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The gastrinoma triangle, also known as Passaro's triangle, is an anatomical area in the abdomen, from where the majority (90%) of gastrinomas are thought to arise.
The triangle is formed by joining the following three points:
- superiorly: confluence of the cystic and common bile ducts
- inferiorly: junction of the second and third portions of the duodenum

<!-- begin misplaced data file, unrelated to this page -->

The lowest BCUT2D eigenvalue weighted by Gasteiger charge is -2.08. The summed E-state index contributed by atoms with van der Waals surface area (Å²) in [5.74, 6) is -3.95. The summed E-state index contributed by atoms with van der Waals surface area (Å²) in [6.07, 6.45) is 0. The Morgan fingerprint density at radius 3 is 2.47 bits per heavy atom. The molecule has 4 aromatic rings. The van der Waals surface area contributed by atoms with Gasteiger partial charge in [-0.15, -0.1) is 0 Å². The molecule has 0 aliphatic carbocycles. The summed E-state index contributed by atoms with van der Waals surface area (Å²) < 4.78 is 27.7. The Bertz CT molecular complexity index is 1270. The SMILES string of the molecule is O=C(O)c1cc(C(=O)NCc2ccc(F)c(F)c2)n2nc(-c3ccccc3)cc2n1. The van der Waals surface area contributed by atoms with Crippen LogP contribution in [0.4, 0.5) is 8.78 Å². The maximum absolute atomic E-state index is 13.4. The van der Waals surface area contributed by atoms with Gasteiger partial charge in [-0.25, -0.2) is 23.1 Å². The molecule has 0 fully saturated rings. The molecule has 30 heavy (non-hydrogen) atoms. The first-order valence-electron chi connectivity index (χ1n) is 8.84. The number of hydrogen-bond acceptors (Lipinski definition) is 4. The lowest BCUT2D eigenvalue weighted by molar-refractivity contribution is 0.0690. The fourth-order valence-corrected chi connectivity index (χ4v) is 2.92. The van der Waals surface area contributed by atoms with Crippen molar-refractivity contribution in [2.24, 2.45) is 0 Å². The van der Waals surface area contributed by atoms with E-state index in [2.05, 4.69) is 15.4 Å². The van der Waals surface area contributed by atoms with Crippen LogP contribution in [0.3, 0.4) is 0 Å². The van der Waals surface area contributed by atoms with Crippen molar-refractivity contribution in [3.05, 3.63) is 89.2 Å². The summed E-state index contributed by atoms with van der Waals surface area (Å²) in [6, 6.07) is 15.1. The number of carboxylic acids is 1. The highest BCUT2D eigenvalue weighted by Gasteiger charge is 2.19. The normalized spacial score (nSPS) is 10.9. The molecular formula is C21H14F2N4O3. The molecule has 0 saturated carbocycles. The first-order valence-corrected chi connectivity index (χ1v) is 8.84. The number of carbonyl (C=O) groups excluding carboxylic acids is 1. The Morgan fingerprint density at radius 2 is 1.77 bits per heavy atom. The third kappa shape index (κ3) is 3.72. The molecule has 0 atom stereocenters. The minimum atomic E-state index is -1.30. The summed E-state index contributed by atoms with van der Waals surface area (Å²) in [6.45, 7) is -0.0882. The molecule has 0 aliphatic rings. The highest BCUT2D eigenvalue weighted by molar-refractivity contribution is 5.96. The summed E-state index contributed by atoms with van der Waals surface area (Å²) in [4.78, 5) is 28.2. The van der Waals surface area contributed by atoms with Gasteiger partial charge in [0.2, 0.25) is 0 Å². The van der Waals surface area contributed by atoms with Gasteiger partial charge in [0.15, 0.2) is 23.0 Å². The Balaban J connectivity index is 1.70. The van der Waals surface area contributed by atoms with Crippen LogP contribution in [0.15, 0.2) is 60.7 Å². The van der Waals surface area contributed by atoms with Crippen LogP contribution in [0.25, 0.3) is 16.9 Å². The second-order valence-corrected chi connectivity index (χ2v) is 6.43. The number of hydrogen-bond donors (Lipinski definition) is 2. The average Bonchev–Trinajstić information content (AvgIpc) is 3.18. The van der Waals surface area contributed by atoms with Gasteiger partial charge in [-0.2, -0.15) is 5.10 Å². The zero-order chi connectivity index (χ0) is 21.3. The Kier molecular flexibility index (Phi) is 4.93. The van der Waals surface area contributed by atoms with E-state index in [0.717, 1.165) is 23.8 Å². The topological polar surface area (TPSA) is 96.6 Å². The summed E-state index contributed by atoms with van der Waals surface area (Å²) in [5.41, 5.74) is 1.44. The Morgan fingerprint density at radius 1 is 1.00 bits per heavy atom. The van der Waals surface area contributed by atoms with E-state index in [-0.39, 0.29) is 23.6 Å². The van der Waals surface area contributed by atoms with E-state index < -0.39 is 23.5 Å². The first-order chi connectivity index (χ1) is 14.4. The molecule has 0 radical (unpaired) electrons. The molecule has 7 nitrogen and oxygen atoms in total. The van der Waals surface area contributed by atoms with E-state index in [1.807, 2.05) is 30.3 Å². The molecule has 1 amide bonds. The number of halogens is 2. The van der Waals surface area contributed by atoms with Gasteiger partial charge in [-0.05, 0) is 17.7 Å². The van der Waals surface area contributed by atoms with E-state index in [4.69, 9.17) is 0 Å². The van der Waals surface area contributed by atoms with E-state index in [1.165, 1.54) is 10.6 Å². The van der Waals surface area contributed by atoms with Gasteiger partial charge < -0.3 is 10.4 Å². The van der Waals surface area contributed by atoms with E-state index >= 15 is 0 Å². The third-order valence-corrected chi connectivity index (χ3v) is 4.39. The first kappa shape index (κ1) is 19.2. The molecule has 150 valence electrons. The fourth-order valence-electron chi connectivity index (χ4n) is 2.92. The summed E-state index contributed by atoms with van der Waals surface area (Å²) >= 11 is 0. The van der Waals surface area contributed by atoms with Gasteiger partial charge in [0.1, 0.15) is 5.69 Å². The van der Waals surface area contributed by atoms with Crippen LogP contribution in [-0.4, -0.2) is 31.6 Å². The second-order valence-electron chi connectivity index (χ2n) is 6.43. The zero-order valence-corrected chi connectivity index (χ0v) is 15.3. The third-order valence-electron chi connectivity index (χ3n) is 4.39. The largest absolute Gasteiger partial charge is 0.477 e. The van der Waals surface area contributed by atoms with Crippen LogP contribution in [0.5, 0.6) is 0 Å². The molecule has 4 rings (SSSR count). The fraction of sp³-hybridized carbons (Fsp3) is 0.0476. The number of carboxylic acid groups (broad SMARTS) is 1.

- medially: junction of the neck and body of the pancreas
History and etymology
Edward Peter Passaro (1930-2017) was an American GI surgeon, who described his eponymous triangle in 1984 2.
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- 2. Stabile BE, Morrow DJ, Passaro E. The gastrinoma triangle: operative implications. Am. J. Surg. 1984;147 (1): 25-31. Am. J. Surg. (link) - Pubmed citation
- 3. Yu J, Fulcher AS, Turner MA et-al. Normal anatomy and disease processes of the pancreatoduodenal groove: imaging features. AJR Am J Roentgenol. 2004;183 (3): 839-46. AJR Am J Roentgenol (citation) - Pubmed citation